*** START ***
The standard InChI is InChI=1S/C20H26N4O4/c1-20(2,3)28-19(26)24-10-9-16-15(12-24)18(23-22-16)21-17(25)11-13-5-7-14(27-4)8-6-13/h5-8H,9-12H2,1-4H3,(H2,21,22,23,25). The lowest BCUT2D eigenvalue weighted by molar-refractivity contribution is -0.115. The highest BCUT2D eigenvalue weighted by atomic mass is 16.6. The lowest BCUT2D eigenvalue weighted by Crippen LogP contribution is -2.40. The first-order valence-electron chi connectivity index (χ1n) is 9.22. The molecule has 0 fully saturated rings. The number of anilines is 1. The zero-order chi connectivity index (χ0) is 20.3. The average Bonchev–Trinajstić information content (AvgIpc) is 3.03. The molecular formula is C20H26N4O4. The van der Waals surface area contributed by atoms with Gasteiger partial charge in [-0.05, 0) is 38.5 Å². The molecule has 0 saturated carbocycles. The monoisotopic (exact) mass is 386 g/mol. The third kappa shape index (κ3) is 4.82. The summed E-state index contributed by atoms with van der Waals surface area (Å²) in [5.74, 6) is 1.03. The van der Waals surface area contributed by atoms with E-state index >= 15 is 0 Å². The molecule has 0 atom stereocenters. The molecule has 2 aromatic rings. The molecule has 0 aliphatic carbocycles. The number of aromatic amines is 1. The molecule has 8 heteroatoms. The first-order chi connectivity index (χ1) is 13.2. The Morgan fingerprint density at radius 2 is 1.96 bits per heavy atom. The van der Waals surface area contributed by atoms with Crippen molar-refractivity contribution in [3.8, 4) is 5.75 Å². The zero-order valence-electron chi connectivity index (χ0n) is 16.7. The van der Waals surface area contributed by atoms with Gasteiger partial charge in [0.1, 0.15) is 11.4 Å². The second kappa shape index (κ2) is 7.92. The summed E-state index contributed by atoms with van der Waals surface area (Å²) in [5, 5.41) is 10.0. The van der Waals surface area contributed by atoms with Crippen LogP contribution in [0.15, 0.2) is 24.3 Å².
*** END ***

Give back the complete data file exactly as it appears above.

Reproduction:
The standard InChI is InChI=1S/C20H26N4O4/c1-20(2,3)28-19(26)24-10-9-16-15(12-24)18(23-22-16)21-17(25)11-13-5-7-14(27-4)8-6-13/h5-8H,9-12H2,1-4H3,(H2,21,22,23,25). The lowest BCUT2D eigenvalue weighted by molar-refractivity contribution is -0.115. The highest BCUT2D eigenvalue weighted by atomic mass is 16.6. The lowest BCUT2D eigenvalue weighted by Crippen LogP contribution is -2.40. The first-order valence-electron chi connectivity index (χ1n) is 9.22. The molecule has 0 fully saturated rings. The number of anilines is 1. The zero-order chi connectivity index (χ0) is 20.3. The average Bonchev–Trinajstić information content (AvgIpc) is 3.03. The molecular formula is C20H26N4O4. The van der Waals surface area contributed by atoms with Gasteiger partial charge in [-0.05, 0) is 38.5 Å². The molecule has 0 saturated carbocycles. The monoisotopic (exact) mass is 386 g/mol. The third kappa shape index (κ3) is 4.82. The summed E-state index contributed by atoms with van der Waals surface area (Å²) in [5.74, 6) is 1.03. The van der Waals surface area contributed by atoms with E-state index >= 15 is 0 Å². The molecule has 0 atom stereocenters. The molecule has 2 aromatic rings. The molecule has 0 aliphatic carbocycles. The number of aromatic amines is 1. The molecule has 8 heteroatoms. The first-order chi connectivity index (χ1) is 13.2. The Morgan fingerprint density at radius 2 is 1.96 bits per heavy atom. The van der Waals surface area contributed by atoms with Crippen molar-refractivity contribution in [3.8, 4) is 5.75 Å². The zero-order valence-electron chi connectivity index (χ0n) is 16.7. The van der Waals surface area contributed by atoms with Gasteiger partial charge in [0.1, 0.15) is 11.4 Å². The second kappa shape index (κ2) is 7.92. The summed E-state index contributed by atoms with van der Waals surface area (Å²) in [5, 5.41) is 10.0. The van der Waals surface area contributed by atoms with Crippen LogP contribution in [0.15, 0.2) is 24.3 Å².